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IN-USVI BLASTS LEGISLATIVE LEGAL COUNSEL

May 26, 2003 – IN-USVI, the company seeking to redevelop the derelict Yacht Haven property on Long Bay, accused legislative chief legal counsel Yvonne Tharpes of inaccuracy, inconsistency, legal error and anti-business bias in a letter written on Sunday to Senate President David Jones.
The letter expressed the company's concern that "over three years of dedication and hard work of all involved in the Yacht Haven redevelopment project and millions of dollars in investment could be simply ignored and its success jeopardized." by objections Tharpes raised Friday to the government's plan to lease submerged lands to the company and to do so for a period of 90 years.
At Friday's Senate Planning and Environmental Protection Committee hearing on the lease and a CZM permit for development of the submerged lands, the committee chair, Sen. Louis Hill, called a sudden halt to the proceedings half an hour after Tharpes submitted a 31-page legal analysis in which she pronounced the 90-year length of the proposed lease illegal and said the government can only grant occupancy permits for submerged lands, not lease the lands.
"The analysis came to me about five minutes before the session started," Hill said Sunday. He said he'd had no idea "that it was going to be such a big document," nor that Tharpes "was going to raise so many questions."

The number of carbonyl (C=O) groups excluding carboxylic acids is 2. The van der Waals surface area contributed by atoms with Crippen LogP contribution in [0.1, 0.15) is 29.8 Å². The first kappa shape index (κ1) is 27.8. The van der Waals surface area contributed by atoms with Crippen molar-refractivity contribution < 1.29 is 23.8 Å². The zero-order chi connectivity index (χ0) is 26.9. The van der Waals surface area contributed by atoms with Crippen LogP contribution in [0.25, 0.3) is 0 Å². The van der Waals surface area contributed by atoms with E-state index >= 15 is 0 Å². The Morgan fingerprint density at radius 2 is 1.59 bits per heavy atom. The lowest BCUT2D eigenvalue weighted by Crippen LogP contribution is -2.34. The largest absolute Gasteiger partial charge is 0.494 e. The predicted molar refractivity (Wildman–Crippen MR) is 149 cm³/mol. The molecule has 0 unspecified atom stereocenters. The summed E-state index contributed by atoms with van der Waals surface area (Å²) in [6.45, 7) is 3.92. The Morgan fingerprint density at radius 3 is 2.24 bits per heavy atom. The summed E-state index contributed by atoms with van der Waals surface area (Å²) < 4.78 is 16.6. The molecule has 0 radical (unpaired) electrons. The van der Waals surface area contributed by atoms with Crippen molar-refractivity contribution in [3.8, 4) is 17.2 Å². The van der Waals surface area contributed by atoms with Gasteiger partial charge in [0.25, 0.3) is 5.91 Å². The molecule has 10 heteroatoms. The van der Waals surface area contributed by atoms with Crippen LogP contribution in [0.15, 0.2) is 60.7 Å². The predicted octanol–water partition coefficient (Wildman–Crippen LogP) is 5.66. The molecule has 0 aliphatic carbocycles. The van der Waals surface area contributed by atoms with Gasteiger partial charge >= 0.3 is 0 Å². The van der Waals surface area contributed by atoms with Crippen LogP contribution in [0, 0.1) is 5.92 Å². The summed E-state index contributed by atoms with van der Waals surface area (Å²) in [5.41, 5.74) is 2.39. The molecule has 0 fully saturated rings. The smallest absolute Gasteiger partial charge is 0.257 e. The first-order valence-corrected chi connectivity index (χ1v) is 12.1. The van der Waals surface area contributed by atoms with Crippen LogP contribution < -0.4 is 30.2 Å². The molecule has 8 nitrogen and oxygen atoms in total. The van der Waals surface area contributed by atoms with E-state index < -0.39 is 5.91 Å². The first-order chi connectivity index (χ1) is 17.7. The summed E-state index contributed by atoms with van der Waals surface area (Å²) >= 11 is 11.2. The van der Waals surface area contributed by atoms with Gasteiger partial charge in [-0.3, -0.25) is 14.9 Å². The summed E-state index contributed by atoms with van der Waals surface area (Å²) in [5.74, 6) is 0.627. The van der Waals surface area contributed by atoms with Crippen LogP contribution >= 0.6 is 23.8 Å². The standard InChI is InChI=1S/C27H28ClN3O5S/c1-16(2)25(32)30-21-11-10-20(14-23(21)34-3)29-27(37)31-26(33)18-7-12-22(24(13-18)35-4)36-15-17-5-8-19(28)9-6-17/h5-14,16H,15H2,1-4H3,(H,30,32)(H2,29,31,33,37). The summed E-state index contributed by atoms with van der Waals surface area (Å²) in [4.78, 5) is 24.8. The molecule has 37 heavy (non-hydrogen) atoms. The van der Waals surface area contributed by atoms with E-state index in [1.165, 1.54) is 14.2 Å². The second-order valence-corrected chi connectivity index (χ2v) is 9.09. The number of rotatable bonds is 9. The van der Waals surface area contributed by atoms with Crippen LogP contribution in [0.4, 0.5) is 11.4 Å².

His reaction, Hill said, was that "it was only fair to the people involved" to provide them time to review Tharpes' report and "to respond to the issues she raised." He said this applied to the investors and developers as well as to the senators and that he would reschedule the committee hearing for this week.
On Sunday, however, Gov. Charles W. Turnbull pre-empted that possibility, calling the Senate into special session on Tuesday to act on a bill he submitted authorizing and approving the 90-year lease to IN-USVI of the submerged lands and authorizing and ratifying the CZM permit for their development.
The submerged lands are a third property component of the redevelopment project, in addition to the land on which the old Yacht Haven Hotel is located, of which IN-USVI is the principal owner, and some seven acres of adjacent landfill that The West Indian Co. owns and has agreed to lease to the company. According to the IN-USVI letter to Jones, the redevelopment plan calls for a "yacht club" to be located in a marine area included in the submerged lands lease.
The letter sent to Jones accused Tharpes of taking "the untenable position that her legal analysis and opinions should be considered gospel, while the positions and opinions of all others must be discarded as absurd."
According to the letter, IN-USVI officials had discussed with Tharpes more than a year ago the issue of leasing submerged lands for a period exceeding 20 years. "She agreed that the statute on the 20 year limit did not refer to submerged lands leases and she suggested … that an attorney general's opinion be sought," the letter stated.
IN-USVI then did seek Attorney General Iver Stridiron's opinion, the letter said, and his opinion was that the 20-year limit "does not apply in the context of submerged lands." Also, it pointed out, the lease agreement was negotiated "over a long period of time" with CZM director Janice Hodge and legal counsel Julita de Leon and Planning and Natural Resources Commissioner Dean Plaskett, who also is a lawyer. "IN-USVI believes that it has followed the law in all respects and should be entitled to rely on the opinion of the attorney general and several other legal authorities," the letter said. "We dotted every 'i' and crossed every 't,' and more."
As precedent, the letter cited the government's having leased submerged lands in Crown Bay to the Port Authority; however, the Port Authority is a government entity.